Sun as a Star

Mercury Star Solar System Cosmos Sun Credit:


The Sun is the dominant object in the solar system by mass and total energy content. The irradiance of the Sun drives climate on the planets and is the primary source of energy for the biosphere of the earth. The Sun is a Rosetta Stone for the study of astrophysical processes at resolutions that cannot be easily attained for other stars. The results of these solar studies can be applied toward an understanding of other stars, including the properties of their atmospheres and interior structures. In the realm of physics the Sun plays a unique role. The element helium—the second most abundant element in the universe after hydrogen—was discovered in the solar spectrum. The Sun serves as among the test beds for Einstein’s theory of General Relativity. The nature of subatomic particles called neutrinos—the byproducts of nuclear reactions in the hot and dense core of the Sun and sun-like stars—was elucidated as a result of solar investigations. The Sun serves as a laboratory for the study of plasma physics, i.e., the study of the interactions between ionized gas and magnetic fields.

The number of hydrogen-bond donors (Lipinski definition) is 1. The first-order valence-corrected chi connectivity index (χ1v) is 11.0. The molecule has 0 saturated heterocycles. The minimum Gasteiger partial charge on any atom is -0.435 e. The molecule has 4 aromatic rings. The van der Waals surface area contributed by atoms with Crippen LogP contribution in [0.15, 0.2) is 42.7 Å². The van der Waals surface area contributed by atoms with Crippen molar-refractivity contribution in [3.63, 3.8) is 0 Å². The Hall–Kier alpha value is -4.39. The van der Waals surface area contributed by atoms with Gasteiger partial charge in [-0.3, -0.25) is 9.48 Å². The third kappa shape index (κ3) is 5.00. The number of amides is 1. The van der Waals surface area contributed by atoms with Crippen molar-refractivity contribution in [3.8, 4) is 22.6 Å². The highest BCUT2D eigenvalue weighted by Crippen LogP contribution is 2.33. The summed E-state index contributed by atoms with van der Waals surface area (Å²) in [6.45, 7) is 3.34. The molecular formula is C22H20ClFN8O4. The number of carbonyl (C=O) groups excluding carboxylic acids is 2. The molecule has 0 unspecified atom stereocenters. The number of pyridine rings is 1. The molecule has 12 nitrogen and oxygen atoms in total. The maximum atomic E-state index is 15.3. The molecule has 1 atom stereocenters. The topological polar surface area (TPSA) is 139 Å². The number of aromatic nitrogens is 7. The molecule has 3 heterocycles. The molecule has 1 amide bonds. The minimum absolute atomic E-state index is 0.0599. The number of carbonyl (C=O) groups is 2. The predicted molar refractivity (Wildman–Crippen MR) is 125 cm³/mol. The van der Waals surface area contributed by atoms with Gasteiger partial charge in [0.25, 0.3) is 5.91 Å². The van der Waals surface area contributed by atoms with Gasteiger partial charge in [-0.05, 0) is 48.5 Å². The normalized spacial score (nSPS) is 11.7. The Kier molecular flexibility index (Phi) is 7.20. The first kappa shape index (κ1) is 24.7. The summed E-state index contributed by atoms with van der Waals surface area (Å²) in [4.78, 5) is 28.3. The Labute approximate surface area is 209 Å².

In addition to its role as the central object of our solar system, the Sun also is a star in a universe of stars. The Sun is sometimes referred to as a “typical” or “average” star. Perhaps if we were to average together in some mathematically appropriate way the properties of the most massive and hottest stars with those of the least massive and coolest stars, we would have the basic properties of the Sun. But stars that are closely similar to the Sun constitute only about 5% of the stars in our Milky Way galaxy! More than 80% of the stars in our galaxy are cool, less massive “red dwarf” stars. The Sun is by no means typical in the sense of common!

The stars offer a range in physical parameter space—rotation rate, mass, temperature, and chemical abundances—that is unavailable with the Sun alone. Thus, stellar studies enable the investigation of the broad astrophysical applicability of models developed purely in a solar context. In other words, since we cannot vary the properties of the Sun, we study other stars with different masses, rotation rates, and temperatures to determine to what extent our results we find for the Sun are applicable to other stars or if our models and theories require modification. A critical and ongoing question in modern astrophysics is whether the Sun is much like other sun-like stars or if it is unique.


Dr. Mark Giampapa
National Solar Observatory

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